Appeal, No. 132, March T., 1952, from judgment of Courts of Oyer & Terminer and Quarter Sessions of Westmoreland County, Feb. T., 1951, No. 176, in case of Commonwealth of Pennsylvania v. Beatrice Vassar. Judgment affirmed.
Fred B. Trescher, with him P. K. Jones and Kunkle & Trescher, for appellant.
Joseph M. Loughran, Assistant District Attorney, with him L. Alexander Sculco, District Attorney, for appellee.
Before Drew, C.j., Stern, Stearne, Jones, Bell, Chidsey and Musmanno, JJ.
OPINION BY MR. JUSTICE MUSMANNO
On January 13, 1951, Beatrice Vassar, 55 years of age, shot and killed her husband, 71 years of age, in
New Kensington, Westmoreland County. She was indicted, tried, and convicted of murder in the first degree; and sentenced under the finding of the jury, to life imprisonment. Her motion in the lower Court for a new trial was refused and an appeal has been taken to this Court.
A new trial could possibly bring to the defendant ill omen because, on the evidence presented by the Commonwealth and defense itself, another jury could quite reasonably return a first degree murder verdict with the death penalty attached. Although a horrible crime has been committed and the defendant now faces the dismal fate of freedomless days for all the years yet remaining to her, we can appreciate, in behalf of the respect for human life, the urging of the able district attorney of Westmoreland County, joined in by the assistant district attorney who capably tried the case, that the judgment of the lower court be affirmed, for in the event of another trial: "... there is a great possibility that under the uncontradicted facts of this case, another jury might recommend the death penalty for Beatrice Vassar."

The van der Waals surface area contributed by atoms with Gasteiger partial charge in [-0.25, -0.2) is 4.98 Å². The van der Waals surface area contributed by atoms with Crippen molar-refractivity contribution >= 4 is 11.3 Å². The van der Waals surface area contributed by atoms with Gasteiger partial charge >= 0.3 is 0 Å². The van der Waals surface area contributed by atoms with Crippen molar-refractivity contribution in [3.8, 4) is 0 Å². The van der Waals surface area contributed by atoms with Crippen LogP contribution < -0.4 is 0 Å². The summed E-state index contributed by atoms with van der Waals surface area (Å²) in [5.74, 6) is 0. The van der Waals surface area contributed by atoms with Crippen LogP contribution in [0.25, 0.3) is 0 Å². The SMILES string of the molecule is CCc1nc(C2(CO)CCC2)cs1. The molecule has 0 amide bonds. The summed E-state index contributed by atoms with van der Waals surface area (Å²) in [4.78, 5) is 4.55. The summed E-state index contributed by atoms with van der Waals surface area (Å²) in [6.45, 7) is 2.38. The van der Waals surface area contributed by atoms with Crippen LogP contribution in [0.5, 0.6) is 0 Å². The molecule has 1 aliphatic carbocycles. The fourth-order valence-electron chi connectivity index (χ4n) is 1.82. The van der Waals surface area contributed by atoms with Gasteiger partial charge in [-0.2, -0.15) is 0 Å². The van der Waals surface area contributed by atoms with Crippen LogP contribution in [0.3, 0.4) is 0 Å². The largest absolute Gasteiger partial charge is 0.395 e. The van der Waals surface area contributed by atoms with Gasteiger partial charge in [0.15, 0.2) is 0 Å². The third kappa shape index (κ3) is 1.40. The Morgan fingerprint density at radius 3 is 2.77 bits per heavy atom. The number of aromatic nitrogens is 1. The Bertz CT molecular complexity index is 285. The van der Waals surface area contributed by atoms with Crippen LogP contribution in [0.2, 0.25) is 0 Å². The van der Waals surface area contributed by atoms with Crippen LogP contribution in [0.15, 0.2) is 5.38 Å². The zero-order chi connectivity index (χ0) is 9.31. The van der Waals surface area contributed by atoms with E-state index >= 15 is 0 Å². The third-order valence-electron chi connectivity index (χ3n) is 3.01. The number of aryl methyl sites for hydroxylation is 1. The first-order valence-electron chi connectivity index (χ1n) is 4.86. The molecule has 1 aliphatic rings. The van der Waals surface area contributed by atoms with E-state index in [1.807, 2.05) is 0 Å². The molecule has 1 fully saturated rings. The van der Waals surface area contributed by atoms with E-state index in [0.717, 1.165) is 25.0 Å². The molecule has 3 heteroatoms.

However, regardless of possibilities, the case is before us for a full review on all features involved and will be so considered.
The record covers a story as sordid as any coming out of an Algerian Kasbah, but revulsion at its gross details will not lessen in any way the guarantee of a fair trial which is the defendant's right under the Constitution and the laws of our Nation and Commonwealth.
Beatrice Vassar was only 16 years of age when she began her career in harlotry, assisted by the man she was later to marry and to slay. Married in Jacksonville, Florida, they travelled into various cities and states and finally took up permanent residence in New
Kensington, Pennsylvania. Partners in shame, the husband Newton Vassar acted as procurer in their abased trade. With side excursions also into gambling and other vice, punctuated by occasional incarceration for their transgression of law, Mr. and Mrs. Vassar, eventually, now advanced in life, settled down with a house of their own, to carry on as proprietors in the business of sin. They employed three women to cater to their customers, and this profligate trio was present on January 13, 1951, when the partnership was liquidated by the shooting, of which the defendant now stands convicted.
Owing to the peculiarities of the enterprise which kept the occupants of the house occupied most of the night, the Vassar establishment did not ordinarily begin the day's activities until afternoon. On this particular day the defendant got up at about noontime, attended to some household functions and then aroused her workers at 4:30 p.m. for trade which had arrived. Her husband, who had somewhere acquired the sobriquet of "Ten Nights," had adjusted himself in a large easy chair in the living room, stretched out his feet on a hassock and prepared to pass away the time playing solitaire. The defendant, after serving supper to the trio of inmates, picked up in the kitchen a 32 calibre Colt revolver, which she had deposited there earlier, and advanced with it through the dining room. The girls leaped up from the table and scurried for safety. Witness Sheppard testified that one of the girls remonstrated with the defendant: "What are you going to do? Don't do that." Witness Harris testified she said to the ...